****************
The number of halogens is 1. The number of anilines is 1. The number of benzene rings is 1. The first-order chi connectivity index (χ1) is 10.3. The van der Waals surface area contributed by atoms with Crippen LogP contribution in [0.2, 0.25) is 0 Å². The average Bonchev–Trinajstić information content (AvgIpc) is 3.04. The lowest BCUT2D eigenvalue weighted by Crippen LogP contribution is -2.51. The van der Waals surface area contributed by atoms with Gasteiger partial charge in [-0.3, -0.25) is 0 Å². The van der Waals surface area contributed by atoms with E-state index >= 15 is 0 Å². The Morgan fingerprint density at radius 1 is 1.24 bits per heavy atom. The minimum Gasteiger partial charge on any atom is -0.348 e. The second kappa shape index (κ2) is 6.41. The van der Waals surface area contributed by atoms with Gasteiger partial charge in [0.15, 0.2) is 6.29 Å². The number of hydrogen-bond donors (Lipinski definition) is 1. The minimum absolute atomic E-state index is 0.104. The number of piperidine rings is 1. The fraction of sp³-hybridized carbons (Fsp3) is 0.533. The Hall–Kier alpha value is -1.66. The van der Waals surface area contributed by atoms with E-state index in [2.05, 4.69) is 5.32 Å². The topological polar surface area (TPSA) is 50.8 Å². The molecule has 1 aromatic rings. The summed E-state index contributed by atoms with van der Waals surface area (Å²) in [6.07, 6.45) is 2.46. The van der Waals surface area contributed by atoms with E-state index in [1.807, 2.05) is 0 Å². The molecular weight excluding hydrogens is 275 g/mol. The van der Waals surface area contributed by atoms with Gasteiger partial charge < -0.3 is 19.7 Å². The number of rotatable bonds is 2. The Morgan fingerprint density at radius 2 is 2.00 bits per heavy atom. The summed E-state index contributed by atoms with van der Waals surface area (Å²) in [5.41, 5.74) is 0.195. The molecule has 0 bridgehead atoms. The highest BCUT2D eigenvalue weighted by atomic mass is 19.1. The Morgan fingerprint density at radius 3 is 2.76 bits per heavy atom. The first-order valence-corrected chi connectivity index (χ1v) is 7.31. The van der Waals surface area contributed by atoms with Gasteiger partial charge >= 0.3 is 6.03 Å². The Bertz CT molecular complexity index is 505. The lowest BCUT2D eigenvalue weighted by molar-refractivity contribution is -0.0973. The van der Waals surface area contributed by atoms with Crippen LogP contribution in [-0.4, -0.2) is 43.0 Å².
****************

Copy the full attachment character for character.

The number of halogens is 1. The number of anilines is 1. The number of benzene rings is 1. The first-order chi connectivity index (χ1) is 10.3. The van der Waals surface area contributed by atoms with Crippen LogP contribution in [0.2, 0.25) is 0 Å². The average Bonchev–Trinajstić information content (AvgIpc) is 3.04. The lowest BCUT2D eigenvalue weighted by Crippen LogP contribution is -2.51. The van der Waals surface area contributed by atoms with Gasteiger partial charge in [-0.3, -0.25) is 0 Å². The van der Waals surface area contributed by atoms with E-state index >= 15 is 0 Å². The Morgan fingerprint density at radius 1 is 1.24 bits per heavy atom. The minimum Gasteiger partial charge on any atom is -0.348 e. The second kappa shape index (κ2) is 6.41. The van der Waals surface area contributed by atoms with Gasteiger partial charge in [0.15, 0.2) is 6.29 Å². The number of hydrogen-bond donors (Lipinski definition) is 1. The minimum absolute atomic E-state index is 0.104. The number of piperidine rings is 1. The fraction of sp³-hybridized carbons (Fsp3) is 0.533. The Hall–Kier alpha value is -1.66. The van der Waals surface area contributed by atoms with E-state index in [2.05, 4.69) is 5.32 Å². The topological polar surface area (TPSA) is 50.8 Å². The molecule has 1 aromatic rings. The summed E-state index contributed by atoms with van der Waals surface area (Å²) in [6.07, 6.45) is 2.46. The van der Waals surface area contributed by atoms with E-state index in [1.807, 2.05) is 0 Å². The molecular weight excluding hydrogens is 275 g/mol. The van der Waals surface area contributed by atoms with Gasteiger partial charge < -0.3 is 19.7 Å². The number of rotatable bonds is 2. The Morgan fingerprint density at radius 2 is 2.00 bits per heavy atom. The summed E-state index contributed by atoms with van der Waals surface area (Å²) in [5.41, 5.74) is 0.195. The molecule has 0 bridgehead atoms. The highest BCUT2D eigenvalue weighted by atomic mass is 19.1. The Morgan fingerprint density at radius 3 is 2.76 bits per heavy atom. The first-order valence-corrected chi connectivity index (χ1v) is 7.31. The van der Waals surface area contributed by atoms with Gasteiger partial charge >= 0.3 is 6.03 Å². The Bertz CT molecular complexity index is 505. The lowest BCUT2D eigenvalue weighted by molar-refractivity contribution is -0.0973. The van der Waals surface area contributed by atoms with Crippen LogP contribution in [-0.4, -0.2) is 43.0 Å².